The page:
Young might give a team the most value bouncing between first base, third base and designated hitter, although the Dodgers could be interested in making him their everyday third baseman.
The Yankees could also be a fit, although it appears they have several options to choose from. Young might be the least costly, however, in terms of minor league talent.
Currently on the disabled list with a strained quad, Michael Morse could begin a rehab assignment in the next few days and return to the Mariners lineup after the All-Star break. That will give contending teams in need of a right-handed power bat plenty of time to make sure the 31-year-old is healthy and swinging the bat well.
Trying to play through the injury last month, Morse was only 8-for-34 with no homers. He was red hot early in the season, however, blasting nine homers through May 1. Overall, Morse is 21-for-69 with five homers and five doubles.
While he's not a great outfielder, his versatility will certainly expand the pool of teams interested in acquiring him to include the Pirates, Royals and Giants. The Yankees, of course, could use a right-handed hitter to replace Mark Teixeira at first base, and the Rangers could give him at-bats at a few different spots (DH, 1B, LF).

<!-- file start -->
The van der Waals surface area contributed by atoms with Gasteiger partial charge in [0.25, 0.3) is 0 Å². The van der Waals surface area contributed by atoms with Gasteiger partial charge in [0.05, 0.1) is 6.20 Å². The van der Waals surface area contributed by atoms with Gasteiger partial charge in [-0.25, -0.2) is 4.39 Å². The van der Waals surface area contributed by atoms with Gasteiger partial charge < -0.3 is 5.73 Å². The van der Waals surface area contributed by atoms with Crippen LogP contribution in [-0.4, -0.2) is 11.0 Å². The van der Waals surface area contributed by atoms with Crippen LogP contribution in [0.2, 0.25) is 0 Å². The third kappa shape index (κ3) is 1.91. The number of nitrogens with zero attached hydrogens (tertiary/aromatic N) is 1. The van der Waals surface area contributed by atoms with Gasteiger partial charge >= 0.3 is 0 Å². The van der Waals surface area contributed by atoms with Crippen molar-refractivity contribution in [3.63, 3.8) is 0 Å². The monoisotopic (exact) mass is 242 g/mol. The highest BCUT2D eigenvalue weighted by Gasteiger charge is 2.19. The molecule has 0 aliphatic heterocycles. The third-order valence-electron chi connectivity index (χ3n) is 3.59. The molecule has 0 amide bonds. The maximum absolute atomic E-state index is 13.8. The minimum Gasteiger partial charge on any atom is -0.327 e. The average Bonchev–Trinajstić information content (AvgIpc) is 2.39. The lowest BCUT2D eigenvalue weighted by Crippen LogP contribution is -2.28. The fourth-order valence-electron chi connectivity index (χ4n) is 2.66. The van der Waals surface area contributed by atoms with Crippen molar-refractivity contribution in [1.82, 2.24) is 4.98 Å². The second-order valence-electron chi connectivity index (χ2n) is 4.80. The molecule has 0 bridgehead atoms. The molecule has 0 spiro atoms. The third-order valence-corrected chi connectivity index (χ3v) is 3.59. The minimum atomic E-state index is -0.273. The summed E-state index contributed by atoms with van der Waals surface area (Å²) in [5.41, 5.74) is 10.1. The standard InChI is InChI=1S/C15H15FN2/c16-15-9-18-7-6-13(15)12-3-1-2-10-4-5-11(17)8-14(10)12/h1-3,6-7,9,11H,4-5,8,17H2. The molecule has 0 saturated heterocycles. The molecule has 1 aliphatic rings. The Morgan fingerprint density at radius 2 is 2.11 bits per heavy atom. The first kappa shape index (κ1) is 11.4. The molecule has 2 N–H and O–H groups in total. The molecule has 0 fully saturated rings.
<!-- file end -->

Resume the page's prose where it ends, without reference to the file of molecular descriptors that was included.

While Alex Rios is cooling down at the wrong time, Adam Dunn is heating up at just the right time.
The 33-year-old, who is due the remainder of his $15 million salary in 2013 and another $15 million next season, has his batting average over .200 for the first time since April 10 after a three-hit game on Sunday.
Dunn has 23 homers and 57 runs batted in on the year and is on pace for his second consecutive 40-homer season and the seventh of his career. It's probably wise to keep him out of the lineup against left-handed starters—he's only 9-for-65 against left-handed pitchers—but he could still be a force in the middle of the lineup when a right-hander is on the mound (.826 OPS versus right-handed pitching).
There are only a few teams, if that, who would be willing to take on Dunn's remaining salary, and the return will likely be diminished if a team does take on the entire amount.